Predicting the design future.

Are futurists really breathing rarified air? Let me explain. I believe it’s possible to be so in tune with the forces of society and technology that you can be “near-future” accurate but, let’s face it, it’s still guessing. I’m not a futurist and I’m not looking to disparage anyone who is. As a profession I’m certain that legitimate futurists are a bit like designers. We immerse ourselves in the landscape of the problem. If we’re designing a better mousetrap we are learning everything we can about every mousetrap ever built, everything we can learn about mice and the technologies and processes that may affect that objective. That’s the design problem, our challenge. In my eye, if you’re a really good designer, you’re also going to ask, “What if?” and that would include the question, “Why do you have mice?” and “What if you didn’t have to trap mice to begin with?” When you start down this road, you’re bypassing the deterministic mindset of most business, government, etc. that assumes a specific future and a limited vision of what could be. So I’m sure that good futurists, are thinking the same way. “What if?”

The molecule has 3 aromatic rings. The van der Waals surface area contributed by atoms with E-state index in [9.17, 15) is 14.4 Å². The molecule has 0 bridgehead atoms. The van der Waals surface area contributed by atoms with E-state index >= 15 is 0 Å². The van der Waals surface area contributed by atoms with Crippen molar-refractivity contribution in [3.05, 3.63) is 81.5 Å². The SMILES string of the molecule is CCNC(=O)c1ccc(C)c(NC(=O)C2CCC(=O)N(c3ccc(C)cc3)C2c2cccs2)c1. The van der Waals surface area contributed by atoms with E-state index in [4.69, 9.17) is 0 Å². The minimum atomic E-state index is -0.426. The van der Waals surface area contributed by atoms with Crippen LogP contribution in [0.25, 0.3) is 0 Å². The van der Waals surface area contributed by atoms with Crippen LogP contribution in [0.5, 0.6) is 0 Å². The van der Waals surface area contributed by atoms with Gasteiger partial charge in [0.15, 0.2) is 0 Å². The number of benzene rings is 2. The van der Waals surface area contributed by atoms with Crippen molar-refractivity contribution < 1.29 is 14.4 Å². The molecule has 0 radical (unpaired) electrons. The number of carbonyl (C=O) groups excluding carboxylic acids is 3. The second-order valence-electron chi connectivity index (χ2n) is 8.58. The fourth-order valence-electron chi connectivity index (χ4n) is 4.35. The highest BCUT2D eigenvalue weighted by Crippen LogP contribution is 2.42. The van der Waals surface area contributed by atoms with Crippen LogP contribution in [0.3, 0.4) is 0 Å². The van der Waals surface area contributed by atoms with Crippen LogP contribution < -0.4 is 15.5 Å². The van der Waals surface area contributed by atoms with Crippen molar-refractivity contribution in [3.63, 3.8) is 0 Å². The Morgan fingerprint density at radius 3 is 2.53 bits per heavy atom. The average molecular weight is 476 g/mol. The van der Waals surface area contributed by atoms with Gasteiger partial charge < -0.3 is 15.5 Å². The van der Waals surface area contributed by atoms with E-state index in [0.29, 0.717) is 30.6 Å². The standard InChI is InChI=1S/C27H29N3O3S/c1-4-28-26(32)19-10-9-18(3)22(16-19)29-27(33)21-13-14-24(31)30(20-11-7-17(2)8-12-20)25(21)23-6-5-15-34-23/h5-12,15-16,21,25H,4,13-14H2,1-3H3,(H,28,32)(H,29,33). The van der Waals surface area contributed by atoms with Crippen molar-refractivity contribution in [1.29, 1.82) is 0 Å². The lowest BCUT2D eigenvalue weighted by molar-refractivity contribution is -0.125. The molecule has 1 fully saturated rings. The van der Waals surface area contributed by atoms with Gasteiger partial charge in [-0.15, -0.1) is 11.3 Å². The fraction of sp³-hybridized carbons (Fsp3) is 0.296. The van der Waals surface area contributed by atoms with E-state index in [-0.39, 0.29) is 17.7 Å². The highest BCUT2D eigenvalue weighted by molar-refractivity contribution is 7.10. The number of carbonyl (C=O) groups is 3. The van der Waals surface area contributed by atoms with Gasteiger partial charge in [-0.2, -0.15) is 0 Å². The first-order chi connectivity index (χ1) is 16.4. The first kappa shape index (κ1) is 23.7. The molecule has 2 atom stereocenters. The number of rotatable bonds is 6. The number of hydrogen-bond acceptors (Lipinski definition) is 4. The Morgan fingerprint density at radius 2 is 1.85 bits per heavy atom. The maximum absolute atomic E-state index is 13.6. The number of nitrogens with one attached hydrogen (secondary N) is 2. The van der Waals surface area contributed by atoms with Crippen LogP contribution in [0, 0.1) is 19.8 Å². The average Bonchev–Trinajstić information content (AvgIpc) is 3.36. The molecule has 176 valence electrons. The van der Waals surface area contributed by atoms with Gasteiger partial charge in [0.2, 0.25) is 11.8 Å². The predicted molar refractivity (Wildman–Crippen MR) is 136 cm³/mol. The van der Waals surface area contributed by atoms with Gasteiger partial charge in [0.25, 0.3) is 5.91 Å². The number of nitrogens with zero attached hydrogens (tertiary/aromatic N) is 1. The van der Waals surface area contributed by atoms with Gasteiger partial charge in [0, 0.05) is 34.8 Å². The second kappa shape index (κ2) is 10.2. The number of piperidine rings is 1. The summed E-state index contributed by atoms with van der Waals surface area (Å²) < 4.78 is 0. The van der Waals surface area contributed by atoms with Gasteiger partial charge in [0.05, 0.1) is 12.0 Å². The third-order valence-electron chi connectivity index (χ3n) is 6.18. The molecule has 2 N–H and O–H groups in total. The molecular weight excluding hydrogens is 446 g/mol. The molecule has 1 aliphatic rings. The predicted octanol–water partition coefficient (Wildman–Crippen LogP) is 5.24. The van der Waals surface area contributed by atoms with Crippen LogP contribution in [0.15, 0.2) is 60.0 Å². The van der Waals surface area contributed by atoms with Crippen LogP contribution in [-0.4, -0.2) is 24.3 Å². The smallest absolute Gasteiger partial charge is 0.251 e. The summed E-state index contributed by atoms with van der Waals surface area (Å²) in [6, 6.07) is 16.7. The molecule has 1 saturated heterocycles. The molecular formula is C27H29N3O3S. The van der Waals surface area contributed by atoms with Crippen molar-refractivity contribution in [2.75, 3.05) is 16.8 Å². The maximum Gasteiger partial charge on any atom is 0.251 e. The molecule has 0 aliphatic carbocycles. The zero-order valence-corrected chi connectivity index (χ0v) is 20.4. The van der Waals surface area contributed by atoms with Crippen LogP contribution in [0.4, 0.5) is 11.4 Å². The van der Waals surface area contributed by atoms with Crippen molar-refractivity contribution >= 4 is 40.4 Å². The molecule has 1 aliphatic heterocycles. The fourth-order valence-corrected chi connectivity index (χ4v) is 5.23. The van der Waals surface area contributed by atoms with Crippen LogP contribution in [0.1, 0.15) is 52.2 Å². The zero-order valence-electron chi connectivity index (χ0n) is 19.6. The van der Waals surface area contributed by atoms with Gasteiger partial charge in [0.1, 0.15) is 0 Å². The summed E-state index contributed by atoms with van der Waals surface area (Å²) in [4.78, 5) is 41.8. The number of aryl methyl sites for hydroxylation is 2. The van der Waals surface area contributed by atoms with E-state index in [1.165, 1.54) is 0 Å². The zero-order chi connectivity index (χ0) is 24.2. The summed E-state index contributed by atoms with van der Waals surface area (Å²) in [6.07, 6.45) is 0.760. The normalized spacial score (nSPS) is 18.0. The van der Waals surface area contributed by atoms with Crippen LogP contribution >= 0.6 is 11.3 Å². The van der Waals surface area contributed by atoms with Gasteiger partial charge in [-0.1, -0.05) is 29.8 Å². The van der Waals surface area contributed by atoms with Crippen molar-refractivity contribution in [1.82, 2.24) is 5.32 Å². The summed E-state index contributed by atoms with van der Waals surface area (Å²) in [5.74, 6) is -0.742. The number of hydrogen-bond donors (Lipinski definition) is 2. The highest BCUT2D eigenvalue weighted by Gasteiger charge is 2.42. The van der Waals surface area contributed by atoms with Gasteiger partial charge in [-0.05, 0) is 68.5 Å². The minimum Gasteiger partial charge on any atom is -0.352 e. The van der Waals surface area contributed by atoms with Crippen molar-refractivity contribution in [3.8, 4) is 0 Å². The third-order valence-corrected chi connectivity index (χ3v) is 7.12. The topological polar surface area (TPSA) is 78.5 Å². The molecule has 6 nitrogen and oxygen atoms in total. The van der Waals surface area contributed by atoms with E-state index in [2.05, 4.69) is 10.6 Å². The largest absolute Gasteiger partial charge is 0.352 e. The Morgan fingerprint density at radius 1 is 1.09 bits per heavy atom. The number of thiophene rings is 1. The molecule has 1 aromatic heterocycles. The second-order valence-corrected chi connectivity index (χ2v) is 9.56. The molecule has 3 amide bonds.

Looking at a recent blog from author and futurist Jack Uldrich quoting from a new book by Dan Gardner, Future Babble: Why Expert Predictions Are Next to Worthless, And You Can Do Better , Gardner says, “the experts who were more accurate than others tended to be much less confident that they were right.” I haven’t read the book yet but, I’m guessing that the best futurists are going to have a healthy appreciation for the unexpected, the ambush that changes everything and that means that they are never going to be “sure.”

This is sound logic for why one of the designer’s many hats needs to be that of futurist. It also supports the notion of design fiction as fertile ground for exploration, either as curriculum or practice. As with designers, the best futurists and other consultants are probably those who leave you with more than a new design, prediction, or plan; they leave you with a better way to think as you move forward. That’s a lasting contribution.

Next post: The style dilemma.

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